Neil C. Mitchell Department of Geological Sciences, Universty of Durham, South Road, Durham DH1 3LE, UK
Roger C. Searle Department of Geological Sciences, University of Durham, South Road, Durham DH1 3LE, UK
Constraining the timescale over which mid-ocean ridge faults evolve is important for understanding the overall mechanics of ridges. For example, at fast-spreading ridges, hydrothermal cooling may strengthen the axial lithosphere sufficiently such that gravitational spreading of the ridge may produce differential stress over a broader zone than merely the spreading axis itself, possibly reactivating near-axis faults (Lee, 1995). We present here some observations of stable sediment scarps which may constrain the maximum age of seismogenic faulting at the Galapagos spreading centre.
High rates of equatorial pelagic sedimentation result in steep accumulations over fault scarps around the Galapagos spreading centre. Figure 1 shows interpretations of profiler records from the Scripps Deep Tow system collected near the spreading centre (Klitgord and Mudie, 1974) which show that these deposits generally lack evidence for major slides, such as concave slide scars or irregular deposits at scarp bases. We propose that significant seismogenic movement on these faults would cause sediment sliding or other bulk mass-wasting, and therefore the locations of stable slopes can be used to constrain the limit of seismogenic faulting around the spreading centre. Stable sediment deposits occur on crust between ~500,000 years and 2 Ma, which is the oldest seafloor of the survey, so normal faults are probably not seismogenic on crust within this age range here.
In order to quantify this observation, we use a simple slope stability model and shear vane measurements of sediment shear strength (Wilkens, 1983) to infer the minimum horizontal ground acceleration required to produce failure. The dashed lines in Figure 1 show the slide surfaces predicted by the model and Figure 2 shows the minimum accelerations required to produce failure, which are generally 0.1-0.2g. Strong motion data for continental earthquakes of magnitude 4-5 suggest that earthquakes within distances of 5-10 km may produce accelerations of 0.1-0.2g (Westaway and Smith, 1989). Given this seismic sensitivity and the locations of stable slopes, we predict that faults are probably aseismic on seafloor older than ~300,000 years. Sediment scarps become increasingly sensitive to ground shaking with seafloor age as accumulations steepen and thicken, so long-term seismicity on ridge flanks could potentially be assessed from the extent and geometry of slides, if these were mapped with suitable deeply towed instruments. This may have applications, for example, for studying the spatial distribution of seismic release due to thermoelastic stresses in young oceanic lithosphere.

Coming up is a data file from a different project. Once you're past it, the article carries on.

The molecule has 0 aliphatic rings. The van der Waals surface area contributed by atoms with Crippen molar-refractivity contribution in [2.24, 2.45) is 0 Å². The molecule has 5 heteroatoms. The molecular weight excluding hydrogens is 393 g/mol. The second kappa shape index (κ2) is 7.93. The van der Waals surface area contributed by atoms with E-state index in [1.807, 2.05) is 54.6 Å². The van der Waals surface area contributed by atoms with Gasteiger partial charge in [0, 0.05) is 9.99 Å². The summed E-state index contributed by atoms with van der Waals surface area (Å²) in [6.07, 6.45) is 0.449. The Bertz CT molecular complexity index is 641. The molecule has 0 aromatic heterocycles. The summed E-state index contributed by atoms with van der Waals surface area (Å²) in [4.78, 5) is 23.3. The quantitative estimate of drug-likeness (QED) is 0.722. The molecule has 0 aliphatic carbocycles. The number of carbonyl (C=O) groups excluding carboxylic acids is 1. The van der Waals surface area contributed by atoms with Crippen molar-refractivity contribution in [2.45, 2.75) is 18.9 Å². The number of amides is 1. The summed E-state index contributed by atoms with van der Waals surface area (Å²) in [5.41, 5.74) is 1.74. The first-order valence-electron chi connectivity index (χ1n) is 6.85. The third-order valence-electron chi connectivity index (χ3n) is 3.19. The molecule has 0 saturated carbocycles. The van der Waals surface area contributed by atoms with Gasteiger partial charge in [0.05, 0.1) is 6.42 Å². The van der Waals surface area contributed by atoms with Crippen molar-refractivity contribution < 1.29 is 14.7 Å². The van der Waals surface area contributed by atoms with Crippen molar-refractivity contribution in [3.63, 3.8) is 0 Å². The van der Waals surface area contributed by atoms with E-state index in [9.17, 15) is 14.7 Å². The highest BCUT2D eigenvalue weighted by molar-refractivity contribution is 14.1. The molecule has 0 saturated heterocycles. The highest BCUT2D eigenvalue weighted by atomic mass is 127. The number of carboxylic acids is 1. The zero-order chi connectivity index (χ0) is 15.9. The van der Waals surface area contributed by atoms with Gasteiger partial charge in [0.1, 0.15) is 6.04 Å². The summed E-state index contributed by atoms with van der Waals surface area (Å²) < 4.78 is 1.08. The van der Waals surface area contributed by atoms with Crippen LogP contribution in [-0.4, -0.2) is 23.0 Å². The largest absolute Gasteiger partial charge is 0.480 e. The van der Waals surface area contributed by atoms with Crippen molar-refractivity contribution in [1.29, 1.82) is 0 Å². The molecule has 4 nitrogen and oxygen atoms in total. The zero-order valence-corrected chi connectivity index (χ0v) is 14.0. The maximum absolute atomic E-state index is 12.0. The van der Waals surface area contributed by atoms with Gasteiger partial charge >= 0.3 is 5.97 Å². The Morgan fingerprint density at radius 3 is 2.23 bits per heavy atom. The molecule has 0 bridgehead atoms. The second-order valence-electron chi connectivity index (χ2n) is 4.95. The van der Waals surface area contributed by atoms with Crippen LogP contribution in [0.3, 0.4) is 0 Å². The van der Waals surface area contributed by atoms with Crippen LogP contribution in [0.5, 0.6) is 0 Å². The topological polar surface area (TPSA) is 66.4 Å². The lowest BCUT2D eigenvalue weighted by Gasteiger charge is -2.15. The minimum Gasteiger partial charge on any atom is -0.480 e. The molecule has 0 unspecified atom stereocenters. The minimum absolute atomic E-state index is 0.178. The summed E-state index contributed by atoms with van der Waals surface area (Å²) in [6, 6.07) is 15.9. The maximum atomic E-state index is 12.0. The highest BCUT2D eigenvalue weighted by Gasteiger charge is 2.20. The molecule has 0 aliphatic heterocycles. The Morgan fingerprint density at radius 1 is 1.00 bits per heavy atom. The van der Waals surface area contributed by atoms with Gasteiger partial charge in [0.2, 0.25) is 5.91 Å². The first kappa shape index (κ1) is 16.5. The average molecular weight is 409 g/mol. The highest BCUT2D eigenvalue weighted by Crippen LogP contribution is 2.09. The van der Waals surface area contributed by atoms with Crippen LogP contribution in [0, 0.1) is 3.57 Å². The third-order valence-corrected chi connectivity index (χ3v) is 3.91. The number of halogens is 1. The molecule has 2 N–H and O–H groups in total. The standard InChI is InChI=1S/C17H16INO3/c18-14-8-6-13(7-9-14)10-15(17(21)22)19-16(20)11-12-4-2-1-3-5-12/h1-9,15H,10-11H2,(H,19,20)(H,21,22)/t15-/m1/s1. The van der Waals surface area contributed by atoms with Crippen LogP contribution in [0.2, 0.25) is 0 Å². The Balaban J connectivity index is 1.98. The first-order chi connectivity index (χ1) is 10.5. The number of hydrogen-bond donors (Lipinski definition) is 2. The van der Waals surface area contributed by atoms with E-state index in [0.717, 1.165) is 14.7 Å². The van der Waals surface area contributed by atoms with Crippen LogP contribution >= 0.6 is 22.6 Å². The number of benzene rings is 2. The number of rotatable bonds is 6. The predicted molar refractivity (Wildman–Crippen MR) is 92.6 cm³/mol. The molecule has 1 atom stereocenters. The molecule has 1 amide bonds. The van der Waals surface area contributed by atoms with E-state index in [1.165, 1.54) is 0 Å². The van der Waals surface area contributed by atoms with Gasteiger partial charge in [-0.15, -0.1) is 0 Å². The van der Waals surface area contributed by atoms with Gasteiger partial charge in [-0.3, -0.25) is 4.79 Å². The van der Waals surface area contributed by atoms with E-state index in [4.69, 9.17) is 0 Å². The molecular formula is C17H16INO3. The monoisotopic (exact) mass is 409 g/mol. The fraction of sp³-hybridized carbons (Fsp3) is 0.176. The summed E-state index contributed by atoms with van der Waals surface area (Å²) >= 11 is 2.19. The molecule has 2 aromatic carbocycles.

Fig. 1: A selection of interpretations of Deep Tow profiler records across fault scarps around the Galapagos spreading centre adapted from Mitchell (1996) showing the basement and sediment topography. The basement reflectors are highlighted by grey shading. The dashed line in each profile shows the potential failure surface obtained using a simple slope stability model, shear strength and density measurements from DSDP hydraulic piston cores (Karato and Becker, 1983; Wilkens and Langseth, 1983) and for the horizontal ground accelerations shown in Figure 2.
Fig. 2: Estimates of the minimum horizontal ground acceleration required to cause slope failure. Circles and crosses show estimates calculated assuming sediment angles of internal friction of 30° and 20° respectively. Scarps from both sides of the spreading axis were used.
Karato, S. & Becker, K., In: Honnorez, J., Von Herzen, R.P. et al., Init. Repts. DSDP 70, U.S. Govt. Printing Office, Washington, 355-368 (1983).
Klitgord, K.D. & Mudie, J.D., Geophys. J. R. Astr. Soc. 38, 563-586 (1974).
Lee, S.-M., Ph.D. Thesis, Massachusetts Institute of Technology-Woods Hole Oceanographic Institution Joint Program in Oceanography, pp. 511 (1995).
Mitchell, N.C., Geophys. Res. Lett. 23, 483-486 (1996).
Westaway, R. & Smith, R.B., Geophys. J. 96, 529-559 (1989).
Wilkens, R.H. & Langseth, M.G., Deep Sea Drilling Project site 504 and 505, In: Cann, J.R., Langseth, M.G., Honnorez, J., Von Herzen, R.P., White, S.M. et al., Init. Repts. DSDP 69, U. S. Govt. Printing Office, Washington, 659-673 (1983).
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